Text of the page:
A Creative Technologist’s Favorite Books

by Matt Reed

Building the industry bookshelf one recommended read at a time.

Most of what I read is online, so I was actually surprised when I realized that five of my favorite books happen to be physical-ish. I enjoy anything that gets my imagination going and these books do just that.

Forget all the rules you ever learned about graphic design. Including the ones in this book, by Bob Gill

Bob Gill is a legend — let’s just get that out of the way. As the founding partner of the agency that eventually became New York’s mythical Pentagram Design, this book is the culmination of his approach to design. It’s an unassuming book from the 80s that has so many timeless lessons about design that it should be on any creative’s list. I’ve referenced this book in design consideration and feedback more than any other. Simple ideas like “Interesting words need boring graphics”, “Boring words need interesting graphics”, and “the problem is the problem” are brought to life with clever examples. It will give you a whole new perspective on design.

“Forget how good design is supposed to look. What you think is good design, is what other designers think is good design, too. That’s why design is in a rut. And that’s not good. That’s Boring.”

Artemis, by Andy Weir

Like many others, I LOVED The Martian and all the nerdy details Andy incorporates. They immerse you in the physical realities of what it would be like to actually be on Mars, or the Moon in the case of Artemis. I tell people that this book is Ocean’s 11 meets The Martian. If you take a look at the photo of my books you’ll notice that this one is actually an audiobook! I spend a good deal of time in my car, and because of that audiobooks tend to be my format of preference.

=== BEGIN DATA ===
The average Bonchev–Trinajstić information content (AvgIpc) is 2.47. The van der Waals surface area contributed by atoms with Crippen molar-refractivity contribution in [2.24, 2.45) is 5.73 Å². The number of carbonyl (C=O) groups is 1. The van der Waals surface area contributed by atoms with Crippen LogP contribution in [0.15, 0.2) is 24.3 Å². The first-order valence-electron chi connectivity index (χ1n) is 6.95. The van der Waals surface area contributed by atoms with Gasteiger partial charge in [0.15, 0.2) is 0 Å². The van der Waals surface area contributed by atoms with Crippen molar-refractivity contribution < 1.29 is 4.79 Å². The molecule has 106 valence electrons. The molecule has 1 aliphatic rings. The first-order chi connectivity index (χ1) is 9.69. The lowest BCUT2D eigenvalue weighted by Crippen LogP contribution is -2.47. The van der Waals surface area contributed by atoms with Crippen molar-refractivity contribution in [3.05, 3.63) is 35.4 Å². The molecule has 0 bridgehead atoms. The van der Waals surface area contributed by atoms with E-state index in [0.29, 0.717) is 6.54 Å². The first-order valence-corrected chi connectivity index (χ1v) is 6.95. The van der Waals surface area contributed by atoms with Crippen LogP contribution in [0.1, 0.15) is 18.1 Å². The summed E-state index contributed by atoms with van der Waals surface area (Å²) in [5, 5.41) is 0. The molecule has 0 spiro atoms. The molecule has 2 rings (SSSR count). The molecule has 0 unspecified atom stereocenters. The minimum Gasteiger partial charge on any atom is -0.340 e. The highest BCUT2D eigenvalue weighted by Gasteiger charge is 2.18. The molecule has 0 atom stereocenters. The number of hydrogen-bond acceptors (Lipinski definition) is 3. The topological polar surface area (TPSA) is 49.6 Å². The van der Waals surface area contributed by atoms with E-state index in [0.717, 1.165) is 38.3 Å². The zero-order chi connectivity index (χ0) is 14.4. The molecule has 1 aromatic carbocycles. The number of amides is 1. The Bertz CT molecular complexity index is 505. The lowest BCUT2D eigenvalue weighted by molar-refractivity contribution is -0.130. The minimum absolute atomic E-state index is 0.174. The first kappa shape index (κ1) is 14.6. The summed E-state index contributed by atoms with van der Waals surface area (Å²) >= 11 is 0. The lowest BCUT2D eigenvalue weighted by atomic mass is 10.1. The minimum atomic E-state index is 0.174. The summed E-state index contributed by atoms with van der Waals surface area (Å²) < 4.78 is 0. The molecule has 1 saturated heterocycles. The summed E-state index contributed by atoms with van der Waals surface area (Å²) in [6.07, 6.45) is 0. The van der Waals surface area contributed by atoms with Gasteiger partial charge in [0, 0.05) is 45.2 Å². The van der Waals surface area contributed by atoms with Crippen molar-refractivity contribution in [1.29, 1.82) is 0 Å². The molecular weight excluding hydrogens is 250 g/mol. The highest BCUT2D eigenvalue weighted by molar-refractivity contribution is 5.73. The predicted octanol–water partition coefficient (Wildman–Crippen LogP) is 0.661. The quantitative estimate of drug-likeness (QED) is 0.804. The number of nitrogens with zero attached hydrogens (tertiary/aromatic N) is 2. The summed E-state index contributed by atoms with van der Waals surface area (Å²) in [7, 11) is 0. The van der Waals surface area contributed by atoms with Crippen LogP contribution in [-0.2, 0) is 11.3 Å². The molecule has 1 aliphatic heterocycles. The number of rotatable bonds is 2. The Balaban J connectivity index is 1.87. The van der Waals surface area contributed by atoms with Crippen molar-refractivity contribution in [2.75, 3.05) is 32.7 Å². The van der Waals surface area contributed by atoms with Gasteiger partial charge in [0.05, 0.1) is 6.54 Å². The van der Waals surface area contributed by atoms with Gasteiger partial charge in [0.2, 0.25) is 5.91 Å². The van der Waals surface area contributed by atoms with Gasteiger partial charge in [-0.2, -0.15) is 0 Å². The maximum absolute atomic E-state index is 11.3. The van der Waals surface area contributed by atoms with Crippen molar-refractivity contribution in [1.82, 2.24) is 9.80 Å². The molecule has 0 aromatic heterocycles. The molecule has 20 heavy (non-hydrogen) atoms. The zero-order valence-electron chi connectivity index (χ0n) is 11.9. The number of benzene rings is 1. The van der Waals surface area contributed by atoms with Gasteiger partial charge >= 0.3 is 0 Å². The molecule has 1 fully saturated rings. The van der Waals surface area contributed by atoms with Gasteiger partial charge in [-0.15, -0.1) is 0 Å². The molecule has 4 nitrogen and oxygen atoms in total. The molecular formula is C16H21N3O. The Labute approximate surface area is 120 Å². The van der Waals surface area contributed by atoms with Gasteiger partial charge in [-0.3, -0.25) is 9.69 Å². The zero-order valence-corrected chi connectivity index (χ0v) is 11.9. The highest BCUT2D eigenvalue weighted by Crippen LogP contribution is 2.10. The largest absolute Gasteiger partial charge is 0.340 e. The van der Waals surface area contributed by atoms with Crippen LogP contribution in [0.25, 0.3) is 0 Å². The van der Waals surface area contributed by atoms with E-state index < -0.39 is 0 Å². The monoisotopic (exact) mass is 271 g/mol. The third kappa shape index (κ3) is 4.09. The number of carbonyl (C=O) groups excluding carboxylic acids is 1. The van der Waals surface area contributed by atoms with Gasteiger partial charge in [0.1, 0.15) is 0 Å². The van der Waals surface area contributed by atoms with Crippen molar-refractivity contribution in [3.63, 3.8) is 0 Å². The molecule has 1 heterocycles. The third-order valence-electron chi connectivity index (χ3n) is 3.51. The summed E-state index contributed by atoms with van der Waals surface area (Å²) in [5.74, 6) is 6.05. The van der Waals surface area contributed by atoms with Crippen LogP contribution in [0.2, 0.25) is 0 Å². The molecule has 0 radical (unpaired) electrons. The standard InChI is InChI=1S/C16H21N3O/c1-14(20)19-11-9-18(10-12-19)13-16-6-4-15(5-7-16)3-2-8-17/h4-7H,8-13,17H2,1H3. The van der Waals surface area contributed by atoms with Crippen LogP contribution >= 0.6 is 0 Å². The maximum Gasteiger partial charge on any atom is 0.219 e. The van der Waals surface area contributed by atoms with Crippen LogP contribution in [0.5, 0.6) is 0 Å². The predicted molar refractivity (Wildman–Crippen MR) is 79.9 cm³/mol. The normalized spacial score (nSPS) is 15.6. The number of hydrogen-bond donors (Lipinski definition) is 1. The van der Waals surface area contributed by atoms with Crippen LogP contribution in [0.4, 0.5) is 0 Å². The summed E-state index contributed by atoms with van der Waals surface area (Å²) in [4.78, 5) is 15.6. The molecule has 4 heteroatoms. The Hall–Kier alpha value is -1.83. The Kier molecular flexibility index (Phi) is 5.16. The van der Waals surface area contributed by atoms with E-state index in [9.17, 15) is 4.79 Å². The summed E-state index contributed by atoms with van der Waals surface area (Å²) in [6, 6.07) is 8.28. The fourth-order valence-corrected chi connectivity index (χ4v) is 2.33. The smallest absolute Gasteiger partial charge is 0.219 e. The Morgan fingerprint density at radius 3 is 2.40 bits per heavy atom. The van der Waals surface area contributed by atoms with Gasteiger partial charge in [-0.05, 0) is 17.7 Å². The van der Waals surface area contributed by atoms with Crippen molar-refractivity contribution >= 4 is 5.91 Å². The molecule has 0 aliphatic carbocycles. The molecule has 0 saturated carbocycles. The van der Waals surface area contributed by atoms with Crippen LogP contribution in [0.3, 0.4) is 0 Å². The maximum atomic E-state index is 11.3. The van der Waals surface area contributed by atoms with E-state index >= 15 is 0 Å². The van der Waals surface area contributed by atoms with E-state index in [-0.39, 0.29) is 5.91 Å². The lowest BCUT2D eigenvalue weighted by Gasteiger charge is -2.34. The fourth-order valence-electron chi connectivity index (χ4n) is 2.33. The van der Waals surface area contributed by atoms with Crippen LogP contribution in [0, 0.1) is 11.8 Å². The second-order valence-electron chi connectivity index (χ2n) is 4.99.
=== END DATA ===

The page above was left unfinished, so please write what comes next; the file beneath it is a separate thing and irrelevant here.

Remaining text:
“Himmelen er ikke grensen. It means ‘The sky is not the limit.’”

Be the coolest Dad on the block, by Simon Rose & Steve Caplin

As if being a Dad isn’t cool enough, this book manages to make it even cooler. There are tons of clever ideas to keep any Dad at the top of their game. If you’re like me and get daily inquisitions from you first grader in the likes of “If secondary colors are made from primary colors, what are primary colors made from?” then this is required reading. Although, that question is not answered in this book so if you know the answer pls tell me.

“If all the Legos in the world were divided up evenly, we’d get 30 pieces each”

Kingpin, by Kevin Poulsen

I refer to this book as the mic drop heard around the underworld. It’s a do-gooder-anti-authoritarian Nerd’s dream and better yet, it actually happened. If you liked WarGames you’ll LOVE THIS. It’s actually quite amazing to learn how much power lies in the tap of a return key.

“…the bustling twenty-four-hour-a-day marketplaces supporting a billion-dollar global underground economy all winked out of existence…They would all know the name Iceman.”

Where’s Waldo? by Martin Handford

While there isn’t much to read, Where’s Waldo inspires in a timeless way. Seeing the enjoyment my kids get from exploring a scene while uncovering things they never expected is a great reminder to keep exploring and enjoy the adventure along the way.

“Did you find the extra character who appears in every scene? If not, keep looking! Wow! Fantastic!”

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